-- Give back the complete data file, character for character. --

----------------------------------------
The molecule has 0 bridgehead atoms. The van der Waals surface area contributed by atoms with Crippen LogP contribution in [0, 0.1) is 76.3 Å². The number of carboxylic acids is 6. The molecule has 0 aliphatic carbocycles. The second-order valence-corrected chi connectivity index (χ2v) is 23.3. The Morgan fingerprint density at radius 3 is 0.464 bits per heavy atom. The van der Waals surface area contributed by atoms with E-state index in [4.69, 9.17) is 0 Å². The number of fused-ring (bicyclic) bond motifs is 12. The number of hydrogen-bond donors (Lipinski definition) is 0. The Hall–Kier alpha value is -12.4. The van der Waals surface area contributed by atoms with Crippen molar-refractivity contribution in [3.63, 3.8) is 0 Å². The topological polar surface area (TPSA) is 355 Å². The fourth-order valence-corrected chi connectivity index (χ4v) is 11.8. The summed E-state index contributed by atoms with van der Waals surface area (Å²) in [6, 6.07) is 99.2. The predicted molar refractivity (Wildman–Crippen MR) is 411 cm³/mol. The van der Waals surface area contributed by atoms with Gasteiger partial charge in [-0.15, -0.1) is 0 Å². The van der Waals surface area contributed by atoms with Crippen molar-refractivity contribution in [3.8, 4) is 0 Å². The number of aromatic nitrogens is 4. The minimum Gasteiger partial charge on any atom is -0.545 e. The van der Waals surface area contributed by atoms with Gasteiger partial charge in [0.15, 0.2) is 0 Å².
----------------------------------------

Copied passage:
The molecule has 0 bridgehead atoms. The van der Waals surface area contributed by atoms with Crippen LogP contribution in [0, 0.1) is 76.3 Å². The number of carboxylic acids is 6. The molecule has 0 aliphatic carbocycles. The second-order valence-corrected chi connectivity index (χ2v) is 23.3. The Morgan fingerprint density at radius 3 is 0.464 bits per heavy atom. The van der Waals surface area contributed by atoms with E-state index in [4.69, 9.17) is 0 Å². The number of fused-ring (bicyclic) bond motifs is 12. The number of hydrogen-bond donors (Lipinski definition) is 0. The Hall–Kier alpha value is -12.4. The van der Waals surface area contributed by atoms with Crippen molar-refractivity contribution in [3.63, 3.8) is 0 Å². The topological polar surface area (TPSA) is 355 Å². The fourth-order valence-corrected chi connectivity index (χ4v) is 11.8. The summed E-state index contributed by atoms with van der Waals surface area (Å²) in [6, 6.07) is 99.2. The predicted molar refractivity (Wildman–Crippen MR) is 411 cm³/mol. The van der Waals surface area contributed by atoms with Gasteiger partial charge in [-0.15, -0.1) is 0 Å². The van der Waals surface area contributed by atoms with Crippen molar-refractivity contribution in [3.8, 4) is 0 Å². The number of aromatic nitrogens is 4. The minimum Gasteiger partial charge on any atom is -0.545 e. The van der Waals surface area contributed by atoms with Gasteiger partial charge in [0.15, 0.2) is 0 Å².